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What Now

By: Frank Armstrong

By: Frank Armstrong, CFP, AIF

Horror, disbelief, sadness, anger, rage, frustration, impotence, depression and fear are the emotions cycle through me relentlessly. I desperately want to wake up to find that this has only been a bad dream, and that life will be the same way it was before Tuesday morning. But, it’s not to be. The sights and sounds will be etched in my mind forever. Frankly, I never expected to see anything so horrible. I cannot come to grips with the enormity of the evil unleashed upon us.

Most of you may be having similar feelings. We have experienced a catastrophe beyond our wildest nightmare. Now, it’s time to pull ourselves together, and begin the long healing process. We must honor our dead, comfort and care for their survivors, rebuild our cities, tend our souls, and restore our sense of safety. None of it will be easy. But, do it we will.

Terrorism’s main goal is to strike disproportionate fear into the victim’s heart and to remove his sense of security. It’s no accident that this blow fell upon the center of the world’s financial system, and the symbol of our military power. Markets reflect our fear and uncertainty with remarkable precision. We can predict a very turbulent ride after any disaster of this magnitude. We can also predict that after the initial shock wears off, markets will recover. They always have. Our past experience would also indicate that the long-term market effects of a random disaster are quite small. (See Chart)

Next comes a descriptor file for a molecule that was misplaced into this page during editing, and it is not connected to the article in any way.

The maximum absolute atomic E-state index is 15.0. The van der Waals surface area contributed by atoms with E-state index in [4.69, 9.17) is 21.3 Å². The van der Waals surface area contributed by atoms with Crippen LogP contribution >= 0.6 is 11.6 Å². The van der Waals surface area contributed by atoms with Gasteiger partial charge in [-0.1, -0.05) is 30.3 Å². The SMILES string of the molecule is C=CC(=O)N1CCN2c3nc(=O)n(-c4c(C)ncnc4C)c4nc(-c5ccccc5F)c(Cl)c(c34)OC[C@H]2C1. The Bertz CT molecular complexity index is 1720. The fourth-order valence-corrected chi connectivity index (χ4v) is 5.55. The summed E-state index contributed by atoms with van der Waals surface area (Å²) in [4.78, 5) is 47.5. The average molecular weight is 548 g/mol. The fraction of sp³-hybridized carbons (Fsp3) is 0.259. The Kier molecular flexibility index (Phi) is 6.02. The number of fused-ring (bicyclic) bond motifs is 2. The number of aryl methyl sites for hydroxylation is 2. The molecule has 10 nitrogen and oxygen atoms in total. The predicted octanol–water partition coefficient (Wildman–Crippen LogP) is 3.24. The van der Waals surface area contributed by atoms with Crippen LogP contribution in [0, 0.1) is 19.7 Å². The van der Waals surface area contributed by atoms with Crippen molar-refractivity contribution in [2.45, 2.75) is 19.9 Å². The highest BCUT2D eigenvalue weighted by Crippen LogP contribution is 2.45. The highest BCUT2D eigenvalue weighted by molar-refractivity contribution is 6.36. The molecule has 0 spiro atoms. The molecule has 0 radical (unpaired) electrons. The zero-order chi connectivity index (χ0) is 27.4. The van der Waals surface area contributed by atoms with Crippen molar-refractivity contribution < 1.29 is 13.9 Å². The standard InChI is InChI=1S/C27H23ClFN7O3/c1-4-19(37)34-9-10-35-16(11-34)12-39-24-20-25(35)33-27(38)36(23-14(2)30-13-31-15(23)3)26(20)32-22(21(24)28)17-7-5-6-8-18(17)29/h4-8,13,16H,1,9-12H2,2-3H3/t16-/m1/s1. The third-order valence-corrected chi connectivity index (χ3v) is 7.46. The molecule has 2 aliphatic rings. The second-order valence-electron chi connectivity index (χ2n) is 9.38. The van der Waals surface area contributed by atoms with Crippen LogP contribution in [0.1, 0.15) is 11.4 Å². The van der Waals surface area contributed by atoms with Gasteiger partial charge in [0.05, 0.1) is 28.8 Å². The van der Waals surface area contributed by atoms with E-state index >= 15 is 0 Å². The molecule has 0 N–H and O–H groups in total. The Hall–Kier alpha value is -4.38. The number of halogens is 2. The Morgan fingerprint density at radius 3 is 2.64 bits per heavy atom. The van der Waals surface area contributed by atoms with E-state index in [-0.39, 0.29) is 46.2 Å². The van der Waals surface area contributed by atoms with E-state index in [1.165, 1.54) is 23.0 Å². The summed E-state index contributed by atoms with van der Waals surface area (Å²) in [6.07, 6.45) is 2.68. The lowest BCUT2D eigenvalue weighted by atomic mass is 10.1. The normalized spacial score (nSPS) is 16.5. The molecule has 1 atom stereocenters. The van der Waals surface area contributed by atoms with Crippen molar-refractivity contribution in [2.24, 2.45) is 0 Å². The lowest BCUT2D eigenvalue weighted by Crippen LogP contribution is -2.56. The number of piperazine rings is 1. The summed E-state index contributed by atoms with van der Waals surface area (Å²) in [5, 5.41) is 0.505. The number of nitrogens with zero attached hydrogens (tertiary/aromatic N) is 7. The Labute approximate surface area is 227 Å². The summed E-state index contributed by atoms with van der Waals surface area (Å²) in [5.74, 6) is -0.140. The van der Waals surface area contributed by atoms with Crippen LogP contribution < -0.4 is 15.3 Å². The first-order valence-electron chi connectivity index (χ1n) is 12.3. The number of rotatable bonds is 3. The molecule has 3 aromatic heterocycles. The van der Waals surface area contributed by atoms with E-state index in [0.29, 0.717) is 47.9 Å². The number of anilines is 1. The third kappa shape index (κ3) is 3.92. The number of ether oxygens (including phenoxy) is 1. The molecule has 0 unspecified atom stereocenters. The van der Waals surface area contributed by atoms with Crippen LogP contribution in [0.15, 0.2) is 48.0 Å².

I have seen estimates that economic damage may reach $25 billion. I have no idea what the final cost will be, but relative to an economy of our size and strength, the total cost is far from fatal. A small hurricane could easily do as much damage. However, the blow comes at a time when confidence had already eroded due to the worldwide economic slowdown. This fact has not escaped the attention of the nation’s press. Those same bright commentators that two years ago were so sure that the stock market would climb forever, are now speculating on a global collapse. Images of 1973-1974 are filling the airways and other popular media.

Try not to listen to that garbage. The world’s governments need not look on helplessly as economies tank. They have a variety of techniques to jump start economic activity when the political spine is properly stiffened. Last weeks events may supply just such a catalyst.

The reality is that no one knows when economies, or markets, will turn around. All of those so-called experts, you, my dog, and I are all entitled to our opinions. They all have an equal chance of coming true. None of us can predict how it will play out. More importantly, none of us should be trying to. Rather, we should be setting long term investment plans that accept random risk as part of the process. If our asset allocation plan properly accounts for our objectives, time horizon and risk tolerance, we should be immune from short-term volatility. I’m not saying that any of us should enjoy it. But, we must tolerate it if we are to be successful.

 

It would be a grave mistake to allow our emotions to prevail over a well-planned investment strategy now. Your best choice when markets re-open is to do nothing. Emotional decisions most often lead to bad choices, and mistakes that we can repent at our leisure. Civilization as we know it will not end. This week’s events offer a unique opportunity for shortsighted investors to shoot themselves in the foot. Don’t panic and don’t bet against an American economic recovery. You would have always been wrong before.


Our thanks to Financeware.com for supplying the chart and the historical information in this article.See Chart

“For some historical perspective, here is a chart that shows thirteen historic, traumatic, national events since 1946 where the S&P 500 had only three periods when the average closing price the month of the event was not exceeded within 4 months. In 6 of those events, almost half, the market was up the very next month. Only the 1987 crash and the 1956 Suez Canal crisis had markets that were lower for over one year.”